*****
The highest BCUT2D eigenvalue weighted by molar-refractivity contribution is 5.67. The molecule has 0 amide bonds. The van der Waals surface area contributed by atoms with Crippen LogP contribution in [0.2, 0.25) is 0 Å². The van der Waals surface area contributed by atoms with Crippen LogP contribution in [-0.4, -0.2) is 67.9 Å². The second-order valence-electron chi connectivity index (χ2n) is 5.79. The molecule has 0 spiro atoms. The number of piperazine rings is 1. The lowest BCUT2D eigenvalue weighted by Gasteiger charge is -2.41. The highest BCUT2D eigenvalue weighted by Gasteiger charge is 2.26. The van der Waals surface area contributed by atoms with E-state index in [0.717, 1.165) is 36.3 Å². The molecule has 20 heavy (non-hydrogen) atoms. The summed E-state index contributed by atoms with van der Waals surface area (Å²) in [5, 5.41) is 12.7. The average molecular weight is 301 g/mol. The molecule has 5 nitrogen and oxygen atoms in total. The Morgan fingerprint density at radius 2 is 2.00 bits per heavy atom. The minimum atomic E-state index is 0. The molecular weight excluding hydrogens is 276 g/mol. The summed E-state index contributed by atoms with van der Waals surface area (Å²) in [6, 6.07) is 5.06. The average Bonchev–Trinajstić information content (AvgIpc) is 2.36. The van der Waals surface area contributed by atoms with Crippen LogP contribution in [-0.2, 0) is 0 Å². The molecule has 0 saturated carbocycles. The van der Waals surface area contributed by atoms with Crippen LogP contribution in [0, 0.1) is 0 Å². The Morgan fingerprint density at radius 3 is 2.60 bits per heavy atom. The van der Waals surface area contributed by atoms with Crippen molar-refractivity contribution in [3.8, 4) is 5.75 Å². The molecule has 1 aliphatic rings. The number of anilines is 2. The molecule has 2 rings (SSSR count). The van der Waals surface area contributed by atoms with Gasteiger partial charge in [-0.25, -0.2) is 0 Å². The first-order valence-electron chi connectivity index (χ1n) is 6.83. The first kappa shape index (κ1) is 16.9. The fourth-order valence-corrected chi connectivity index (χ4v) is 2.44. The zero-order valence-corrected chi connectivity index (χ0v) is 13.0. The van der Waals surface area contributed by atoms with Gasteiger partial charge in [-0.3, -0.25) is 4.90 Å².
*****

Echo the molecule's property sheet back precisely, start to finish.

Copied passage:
The highest BCUT2D eigenvalue weighted by molar-refractivity contribution is 5.67. The molecule has 0 amide bonds. The van der Waals surface area contributed by atoms with Crippen LogP contribution in [0.2, 0.25) is 0 Å². The van der Waals surface area contributed by atoms with Crippen LogP contribution in [-0.4, -0.2) is 67.9 Å². The second-order valence-electron chi connectivity index (χ2n) is 5.79. The molecule has 0 spiro atoms. The number of piperazine rings is 1. The lowest BCUT2D eigenvalue weighted by Gasteiger charge is -2.41. The highest BCUT2D eigenvalue weighted by Gasteiger charge is 2.26. The van der Waals surface area contributed by atoms with E-state index in [0.717, 1.165) is 36.3 Å². The molecule has 20 heavy (non-hydrogen) atoms. The summed E-state index contributed by atoms with van der Waals surface area (Å²) in [5, 5.41) is 12.7. The average molecular weight is 301 g/mol. The molecule has 5 nitrogen and oxygen atoms in total. The Morgan fingerprint density at radius 2 is 2.00 bits per heavy atom. The minimum atomic E-state index is 0. The molecular weight excluding hydrogens is 276 g/mol. The summed E-state index contributed by atoms with van der Waals surface area (Å²) in [6, 6.07) is 5.06. The average Bonchev–Trinajstić information content (AvgIpc) is 2.36. The van der Waals surface area contributed by atoms with Crippen LogP contribution in [-0.2, 0) is 0 Å². The molecule has 0 saturated carbocycles. The van der Waals surface area contributed by atoms with Crippen LogP contribution in [0, 0.1) is 0 Å². The Morgan fingerprint density at radius 3 is 2.60 bits per heavy atom. The van der Waals surface area contributed by atoms with Crippen molar-refractivity contribution in [3.8, 4) is 5.75 Å². The molecule has 1 aliphatic rings. The number of anilines is 2. The molecule has 2 rings (SSSR count). The van der Waals surface area contributed by atoms with Gasteiger partial charge in [-0.25, -0.2) is 0 Å². The first-order valence-electron chi connectivity index (χ1n) is 6.83. The first kappa shape index (κ1) is 16.9. The fourth-order valence-corrected chi connectivity index (χ4v) is 2.44. The zero-order valence-corrected chi connectivity index (χ0v) is 13.0. The van der Waals surface area contributed by atoms with Gasteiger partial charge in [-0.3, -0.25) is 4.90 Å².